Gradient Scales

Gradient Scales Infinity valued logic and the resulting concept of gradient scales is the most significant advancement in the history of philosophy and a fiction writer's best friend.

Aristotle -- bless his pointed head -- gave Western civilization two-valued logic.

His Yes-No, Right-Wrong two valued logic system (a.k.a. Dialectic) for analyzing everything sent Western civilization down a 2,000 year path that eventually lead to the assumption that there is no "right" or "wrong", there is no truth and nothing can be know about anything anyway.

This path is well documented in a series of some 52 books published by Britannica called "The Great Conversation". It is a collection of the greatest minds in western civilization starting with Aristotle and ending with Freud and chronicles their struggles to define and understand the most basic concepts from; Love, Truth, and Beauty to Life, God, Man and the nature of the universe.

Aristotle’s dominance as a thinker and his idea of logic lead to the conclusion that life evolved from mud, man is merely a brew of chemicals and that the mind is just a bunch of random synaptic circuits.

I lean towards a different view of life, man, and the nature of the universe; much of which is articulated in the work of noted philosopher L. Ron Hubbard.

For starters, I find Hubbard’s Infinite Valued Logic System to be much more practical and usable than the two-valued logic system created by Aristotle.

To paraphrase Hubbard, although absolutes are unattainable in the physical universe however, they must be postulated.

Thus one can create an infinitely gradated scale between:

yes <---------------------------------------------> no

right <--------------------------------------------> wrong

survive <------------------------------------------> succumb

fiction <-------------------------------------------> non-fiction

And any other subject one wishes to understand. And all subjects (I believe) are best investigated through the use of such infinitely gradated scales.

Utilizing such a scale one can examine most anything. And one needs such a scale to examine and understand almost anything.

One even needs such a scale just to conduct daily life. How else does one decide if he should stay late at the office or go out with his friends (as a very simple example).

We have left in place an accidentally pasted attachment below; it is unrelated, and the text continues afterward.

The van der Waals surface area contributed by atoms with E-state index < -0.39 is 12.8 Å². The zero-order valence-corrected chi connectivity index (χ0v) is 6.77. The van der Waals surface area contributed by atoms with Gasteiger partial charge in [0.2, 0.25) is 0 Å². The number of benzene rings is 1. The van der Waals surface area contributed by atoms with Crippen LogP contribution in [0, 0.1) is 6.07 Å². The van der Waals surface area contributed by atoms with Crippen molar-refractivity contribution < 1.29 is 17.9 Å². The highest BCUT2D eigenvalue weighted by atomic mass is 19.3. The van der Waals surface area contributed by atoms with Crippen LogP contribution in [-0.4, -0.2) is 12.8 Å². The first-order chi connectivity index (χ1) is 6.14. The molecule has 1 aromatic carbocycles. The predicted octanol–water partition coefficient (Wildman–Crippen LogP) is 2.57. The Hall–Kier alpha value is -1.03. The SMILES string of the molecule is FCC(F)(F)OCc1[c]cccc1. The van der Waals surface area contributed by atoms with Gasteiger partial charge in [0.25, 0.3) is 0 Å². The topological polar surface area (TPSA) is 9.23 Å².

There might even be several gradient scales on which this decision should turn. It might take a bit of thinking to determine the appropriate scale -- but it would be well worth doing. One scale might be Job Security; with zero security on one end and infinite security on the other. Staying late might move ones security a little towards the infinite end of the scale. But what about rest and recreation, and maintaining ones relationships with friends, and what about the cost of the potential "night out"?

Rest and recreation, maintaining relationships, and cost represent just a small example of the various gradient scales that could be used to evaluate this situation.

Or one could attempt to use the "Ben Franklin" decision making methodology. But that system is based on the Aristotelian "two-valued" logic system and as such is fatally flawed. For those unfamiliar with Old Ben’s methodology; it goes something like this.

Take a piece of paper, draw a line down the middle and list on one side the positives and on the other the negatives. Aside from the inherent shortcomings of the two-valued approach (nothing is either completely positive or completely negative) none of the individual items are weighted and they should be.

For example, spending $50 for the night out might be a negative. But if one makes $10K a month then $50 isn’t much of a negative. However if one only makes $2,000 a month and he is already behind on the rent payment -- then blowing $50 on drinks is a much bigger negative. Hence, blowing $50 is neither inherently positive nor negative. It must be considered in context. And the best context is achieved by constructing a gradient scale.

One of the problems with man is that our language tends towards absolutes. We have the words "hate" and "love", "positive" and "negative". But we are very unclear about the infinite number of words that go in-between absolutes. So, people tend to speak in absolutes even though they really can’t think in those terms nor resolve life issues via absolutism.

You will find therefore, that I talk about and use gradient scales in my work as a writer, thinker, and teacher of the craft of writing fiction.

I use it, "because it works".


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